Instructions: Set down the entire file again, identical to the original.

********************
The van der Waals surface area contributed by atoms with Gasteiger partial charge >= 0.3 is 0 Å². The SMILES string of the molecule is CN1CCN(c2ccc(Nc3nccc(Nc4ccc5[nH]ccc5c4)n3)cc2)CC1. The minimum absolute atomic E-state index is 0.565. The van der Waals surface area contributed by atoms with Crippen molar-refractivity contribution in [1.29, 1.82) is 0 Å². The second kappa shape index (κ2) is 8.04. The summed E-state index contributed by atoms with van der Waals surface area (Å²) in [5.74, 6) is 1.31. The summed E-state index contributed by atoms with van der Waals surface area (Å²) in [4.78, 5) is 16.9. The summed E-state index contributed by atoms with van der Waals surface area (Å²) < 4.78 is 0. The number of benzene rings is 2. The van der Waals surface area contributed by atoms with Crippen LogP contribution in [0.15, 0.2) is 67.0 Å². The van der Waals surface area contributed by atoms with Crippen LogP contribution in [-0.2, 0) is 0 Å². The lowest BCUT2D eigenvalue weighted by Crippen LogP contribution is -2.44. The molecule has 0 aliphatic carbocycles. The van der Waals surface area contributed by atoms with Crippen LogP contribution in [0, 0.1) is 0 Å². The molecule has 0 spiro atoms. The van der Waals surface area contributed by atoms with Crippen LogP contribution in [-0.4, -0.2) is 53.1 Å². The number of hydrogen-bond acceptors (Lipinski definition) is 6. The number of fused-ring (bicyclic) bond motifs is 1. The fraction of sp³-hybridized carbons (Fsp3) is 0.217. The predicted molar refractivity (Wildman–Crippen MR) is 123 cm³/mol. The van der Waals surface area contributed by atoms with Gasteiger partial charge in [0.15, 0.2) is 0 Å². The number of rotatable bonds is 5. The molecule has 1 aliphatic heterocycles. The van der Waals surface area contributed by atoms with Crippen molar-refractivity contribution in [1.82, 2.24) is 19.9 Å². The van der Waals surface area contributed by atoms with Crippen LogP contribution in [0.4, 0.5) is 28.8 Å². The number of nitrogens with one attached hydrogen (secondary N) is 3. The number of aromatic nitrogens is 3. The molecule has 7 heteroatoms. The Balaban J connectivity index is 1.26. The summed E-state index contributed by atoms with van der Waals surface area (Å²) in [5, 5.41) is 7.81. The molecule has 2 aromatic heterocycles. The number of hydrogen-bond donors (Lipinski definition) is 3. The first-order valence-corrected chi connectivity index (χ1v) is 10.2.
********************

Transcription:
The van der Waals surface area contributed by atoms with Gasteiger partial charge >= 0.3 is 0 Å². The SMILES string of the molecule is CN1CCN(c2ccc(Nc3nccc(Nc4ccc5[nH]ccc5c4)n3)cc2)CC1. The minimum absolute atomic E-state index is 0.565. The van der Waals surface area contributed by atoms with Crippen molar-refractivity contribution in [1.29, 1.82) is 0 Å². The second kappa shape index (κ2) is 8.04. The summed E-state index contributed by atoms with van der Waals surface area (Å²) in [5.74, 6) is 1.31. The summed E-state index contributed by atoms with van der Waals surface area (Å²) in [4.78, 5) is 16.9. The summed E-state index contributed by atoms with van der Waals surface area (Å²) < 4.78 is 0. The number of benzene rings is 2. The van der Waals surface area contributed by atoms with Crippen LogP contribution in [0.15, 0.2) is 67.0 Å². The van der Waals surface area contributed by atoms with Crippen LogP contribution in [-0.2, 0) is 0 Å². The lowest BCUT2D eigenvalue weighted by Crippen LogP contribution is -2.44. The molecule has 0 aliphatic carbocycles. The van der Waals surface area contributed by atoms with Crippen LogP contribution in [0, 0.1) is 0 Å². The molecule has 0 spiro atoms. The van der Waals surface area contributed by atoms with Crippen LogP contribution in [-0.4, -0.2) is 53.1 Å². The number of hydrogen-bond acceptors (Lipinski definition) is 6. The number of fused-ring (bicyclic) bond motifs is 1. The fraction of sp³-hybridized carbons (Fsp3) is 0.217. The predicted molar refractivity (Wildman–Crippen MR) is 123 cm³/mol. The van der Waals surface area contributed by atoms with Gasteiger partial charge in [0.15, 0.2) is 0 Å². The number of rotatable bonds is 5. The molecule has 1 aliphatic heterocycles. The van der Waals surface area contributed by atoms with Crippen molar-refractivity contribution in [1.82, 2.24) is 19.9 Å². The van der Waals surface area contributed by atoms with Crippen LogP contribution in [0.4, 0.5) is 28.8 Å². The number of nitrogens with one attached hydrogen (secondary N) is 3. The number of aromatic nitrogens is 3. The molecule has 7 heteroatoms. The Balaban J connectivity index is 1.26. The summed E-state index contributed by atoms with van der Waals surface area (Å²) in [5, 5.41) is 7.81. The molecule has 2 aromatic heterocycles. The number of hydrogen-bond donors (Lipinski definition) is 3. The first-order valence-corrected chi connectivity index (χ1v) is 10.2.